My rule of thumb for microaggressions: Can you imagine yourself treating a white male CEO that way without incurring shocked affront? If not, it’s probably a microaggression.

    It’s Primate Body Language 101. The dominant troop member can touch subdominants at will, but not the converse.

  • Astrin Ymris

    I’ve been moving over to the “No Poo” method myself! Measuring and mixing is a pain in the mitka, but the results are a lot better.

    I’ll be turning 50 in a couple of months, and there’s a lot of silver in my hair. I don’t mind that nearly as much as the thinning. 😛

  • Mel

    It is completely not ok that people mess with your hair without asking.

    My twin sister is profoundly deaf and uses American Sign Language to communicate.

    About once a year, a random stranger will decide that it’s a great idea to walk up to her, wave their hands around, and ask, “What does that mean in sign language?” Acceptable responses include, but are not limited to: “You have no social skills, do you?” , “What the hell is wrong with you?”, “Wow….that’s going on the dipstick award board.” and my favorite “Oh, you just said that you’re going to die alone because you suck. But you knew that already.”

    Add in a few people a year who see us using sign language and then ask “Are you talking about me?”. My most common reply is “No. Should we be?” followed by “No, we weren’t……” because seriously now we will be talking about that dingbat for a while.

    I have coarse blonde hair that is 2a – which is a nice way of saying it manages to revert to looking like I’ve never brushed it within 30 minutes of any hair treatment. I also have a few chunks on either side of my temples that grow to about 4 inches long and fly free. (I lovingly call those my bat wings.) I’ve had a few people to start messing with it without asking me by either attempting to stroke my bat wings back against my head or just….I don’t even know what they were doing. I was horrified and whipped my head away and yelled “What the hell is wrong with you?” (I’m realizing that “What the hell is wrong with you?” works as a go-to for many situations….)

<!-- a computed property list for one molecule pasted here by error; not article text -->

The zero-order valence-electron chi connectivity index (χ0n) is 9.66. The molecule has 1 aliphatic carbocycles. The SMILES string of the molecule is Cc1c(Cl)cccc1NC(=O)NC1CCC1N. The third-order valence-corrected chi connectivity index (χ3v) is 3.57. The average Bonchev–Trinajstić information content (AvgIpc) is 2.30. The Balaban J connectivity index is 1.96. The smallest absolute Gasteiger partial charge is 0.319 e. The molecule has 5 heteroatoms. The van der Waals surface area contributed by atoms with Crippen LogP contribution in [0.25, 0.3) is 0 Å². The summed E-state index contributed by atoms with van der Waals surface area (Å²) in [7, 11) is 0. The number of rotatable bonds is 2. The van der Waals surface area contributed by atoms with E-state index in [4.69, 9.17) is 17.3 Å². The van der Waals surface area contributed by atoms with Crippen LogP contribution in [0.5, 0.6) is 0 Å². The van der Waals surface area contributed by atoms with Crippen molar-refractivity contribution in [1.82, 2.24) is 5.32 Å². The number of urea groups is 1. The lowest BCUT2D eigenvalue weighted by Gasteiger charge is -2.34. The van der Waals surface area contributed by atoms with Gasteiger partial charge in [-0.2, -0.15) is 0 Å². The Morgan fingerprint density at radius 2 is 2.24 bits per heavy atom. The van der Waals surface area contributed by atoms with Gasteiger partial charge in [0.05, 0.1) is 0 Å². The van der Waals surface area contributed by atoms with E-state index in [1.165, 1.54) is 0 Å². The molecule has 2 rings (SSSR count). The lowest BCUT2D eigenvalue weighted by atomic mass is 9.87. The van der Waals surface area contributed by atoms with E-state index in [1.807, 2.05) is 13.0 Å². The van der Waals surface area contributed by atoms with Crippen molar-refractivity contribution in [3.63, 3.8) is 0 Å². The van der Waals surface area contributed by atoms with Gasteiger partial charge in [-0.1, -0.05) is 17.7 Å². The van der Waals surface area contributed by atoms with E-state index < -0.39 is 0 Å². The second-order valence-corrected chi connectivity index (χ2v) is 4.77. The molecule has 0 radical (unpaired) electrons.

• YaddaYadda

    I don’t think you need to beat yourself up about this stuff and you shouldn’t let other people beat you up about it either. Do not label yourself as something bad, nor should you allow other people to label you. If they know you, they should know you’re not intending any insult. What they *should* do is explain to you why what you did was offensive without being judgmental about it. Life is a learning experience. We all go through it and we all learn our lessons from it. The key is to use what you’ve learned the next time you interact with someone. You seem to be the kind of person who would do just that, and you seem to be the kind of person who is much harder on herself than anyone else could possibly be.

  • zizania

    I used to have ridiculously thick dark brown hair that I once grew out to the point where I could sit on it. I don’t remember anyone ever wanting to touch it. But that changed when I became completely bald due to alopecia several years ago. I once even had someone walk up and kiss the top of my head. I get a lot of questions from small children, (“Are you a man or a lady.”). This doesn’t bother me at all, and I’m happy to answer their questions, although it does mightily embarrass their parents. The hardest part is having people always assuming that I’m undergoing chemo. Once an elderly man offered to carry my suitcase at the bus terminal, obviously thinking I was in the city for treatment.